COVID-19: Risks for People Experiencing Homelessness

homeless man puts on his coronavirus mask

According to the National Alliance to End Homelessness; National Health Care for the Homeless Coalition; National Low Income Housing Coalition; and researchers at the University of Pennsylvania, University of California, and Boston University, during the COVID-19 pandemic:

  • People experiencing homelessness are more likely to have physical health conditions that make them more susceptible to the virus.
  • People experiencing homelessness age faster than the general population, which puts them at greater risk of contracting the virus.
  • The virus is more easily spread through group settings, such as homeless shelters.
  • People experiencing homelessness are:
    • Twice as likely to be hospitalized from coronavirus compared to housed peers.
    • 2–4 times as likely compared to housed peers to require critical care as a result of COVID-19.
    • 2–3 times as likely as their housed peers to die from COVID-19.
  • People experiencing homelessness may have a hard time getting coronavirus-related assistance. For example, to access Economic Impact Payments, you may need access to your Social Security number, and some homeless people do not have their Social Security cards with them.
  • Homeless people do not always have adequate access to hygiene and sanitation facilities.
  • Shelters operate at high density, and in order to provide adequate social distancing measures, many would need to remove 50 percent of their beds. This would result in the need for 400,000 more units to accommodate the current homeless population—Los Angeles County alone would need 65,000 more units.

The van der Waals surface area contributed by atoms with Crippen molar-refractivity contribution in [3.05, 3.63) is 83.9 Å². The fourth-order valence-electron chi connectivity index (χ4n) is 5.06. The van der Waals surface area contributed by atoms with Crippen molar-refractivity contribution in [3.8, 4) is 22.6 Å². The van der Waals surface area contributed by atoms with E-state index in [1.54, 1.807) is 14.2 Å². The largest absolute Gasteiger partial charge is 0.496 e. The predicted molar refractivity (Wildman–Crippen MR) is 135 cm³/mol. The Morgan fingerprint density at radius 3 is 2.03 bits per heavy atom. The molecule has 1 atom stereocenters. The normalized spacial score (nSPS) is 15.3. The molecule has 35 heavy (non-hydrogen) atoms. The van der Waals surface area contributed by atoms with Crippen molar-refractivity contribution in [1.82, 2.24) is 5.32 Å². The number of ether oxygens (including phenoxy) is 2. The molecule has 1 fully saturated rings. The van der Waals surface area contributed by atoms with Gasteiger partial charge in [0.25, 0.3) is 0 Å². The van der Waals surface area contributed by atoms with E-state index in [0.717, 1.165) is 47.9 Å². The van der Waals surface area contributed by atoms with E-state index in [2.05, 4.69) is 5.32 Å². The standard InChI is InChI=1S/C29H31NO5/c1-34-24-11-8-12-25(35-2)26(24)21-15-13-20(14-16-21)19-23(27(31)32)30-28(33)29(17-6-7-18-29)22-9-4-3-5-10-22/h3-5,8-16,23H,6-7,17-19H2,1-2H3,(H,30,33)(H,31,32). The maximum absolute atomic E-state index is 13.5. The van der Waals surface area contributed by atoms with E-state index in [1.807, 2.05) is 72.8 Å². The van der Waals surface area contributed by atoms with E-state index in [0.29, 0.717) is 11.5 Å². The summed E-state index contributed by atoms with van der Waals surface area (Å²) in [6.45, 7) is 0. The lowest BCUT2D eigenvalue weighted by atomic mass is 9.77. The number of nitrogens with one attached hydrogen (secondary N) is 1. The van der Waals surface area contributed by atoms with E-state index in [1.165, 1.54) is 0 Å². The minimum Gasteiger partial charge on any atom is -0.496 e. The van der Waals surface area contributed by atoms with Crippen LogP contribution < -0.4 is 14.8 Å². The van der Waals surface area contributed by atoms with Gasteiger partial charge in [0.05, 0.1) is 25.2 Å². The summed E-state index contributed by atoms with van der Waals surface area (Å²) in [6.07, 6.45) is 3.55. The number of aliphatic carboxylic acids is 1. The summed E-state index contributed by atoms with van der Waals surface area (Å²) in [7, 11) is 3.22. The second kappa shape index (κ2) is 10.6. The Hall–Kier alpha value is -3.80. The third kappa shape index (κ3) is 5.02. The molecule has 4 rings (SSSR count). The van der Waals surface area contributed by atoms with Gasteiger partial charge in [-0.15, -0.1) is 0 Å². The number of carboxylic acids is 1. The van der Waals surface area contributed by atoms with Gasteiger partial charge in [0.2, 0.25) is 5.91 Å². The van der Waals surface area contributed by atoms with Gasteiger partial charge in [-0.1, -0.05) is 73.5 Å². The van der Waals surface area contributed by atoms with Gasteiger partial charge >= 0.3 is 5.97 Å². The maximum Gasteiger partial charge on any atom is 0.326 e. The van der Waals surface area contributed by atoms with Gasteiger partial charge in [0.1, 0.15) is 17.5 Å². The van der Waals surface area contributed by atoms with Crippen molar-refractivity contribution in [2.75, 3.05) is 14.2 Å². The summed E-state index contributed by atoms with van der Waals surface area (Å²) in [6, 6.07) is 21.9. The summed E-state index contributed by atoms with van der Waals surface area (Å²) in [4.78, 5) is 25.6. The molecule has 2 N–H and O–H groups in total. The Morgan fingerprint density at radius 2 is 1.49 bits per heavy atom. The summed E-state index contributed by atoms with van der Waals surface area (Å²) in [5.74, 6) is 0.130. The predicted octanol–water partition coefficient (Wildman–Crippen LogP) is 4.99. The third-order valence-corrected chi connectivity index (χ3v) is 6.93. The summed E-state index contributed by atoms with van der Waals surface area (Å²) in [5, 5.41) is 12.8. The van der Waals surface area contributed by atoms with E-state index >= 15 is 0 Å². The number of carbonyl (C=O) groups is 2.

• Outreach among people experiencing homelessness can be very difficult, as they are more likely to live on the streets.


Homeless shelters face unique challenges when protecting people from COVID-19. Even with safety protocols—including more handwashing, daily deep cleaning, staggering meal times, and hanging curtains between beds—there is a high risk of coronavirus transmission. A CNBC article noted that shelters with already limited resources are facing additional shortages of volunteers and funds.

Families and Youth

The coronavirus pandemic can create difficulties for families and youth experiencing homelessness and exacerbate existing conditions. According to the Pulitzer Center, the virus has pushed many low-income families into homelessness.

With schools closed, children lack needed routines, and parents may struggle with childcare options. Families without Internet access, devices, and lack of quiet places may struggle to keep up with schoolwork. Homeless students are more likely to struggle in school than their housed peers, and school closings may further this gap. In addition, according to the Institute for Children, Poverty & Homelessness, homeless students are more likely to have special education needs and have those needs addressed later than their housed peers. Despite the best efforts of teachers, school closings can make it more difficult for students to receive needed services.

While schools have been offering meals to families, transportation is sometimes required in order to get that food. Homeless children are more likely to have health issues such as asthma and mental health issues such as depression, but less likely to have access to health care. School nurses often provide needed care.

Many homeless families and youth may be “doubled up” with other family members or friends, making social distancing more difficult. Fear of contagion and lack of privacy (especially when people are home more frequently) may cause those families to be asked to leave. Homelessness is also a risk for LGBTQ youth who may experience family conflict when isolating and fear going to shelters.

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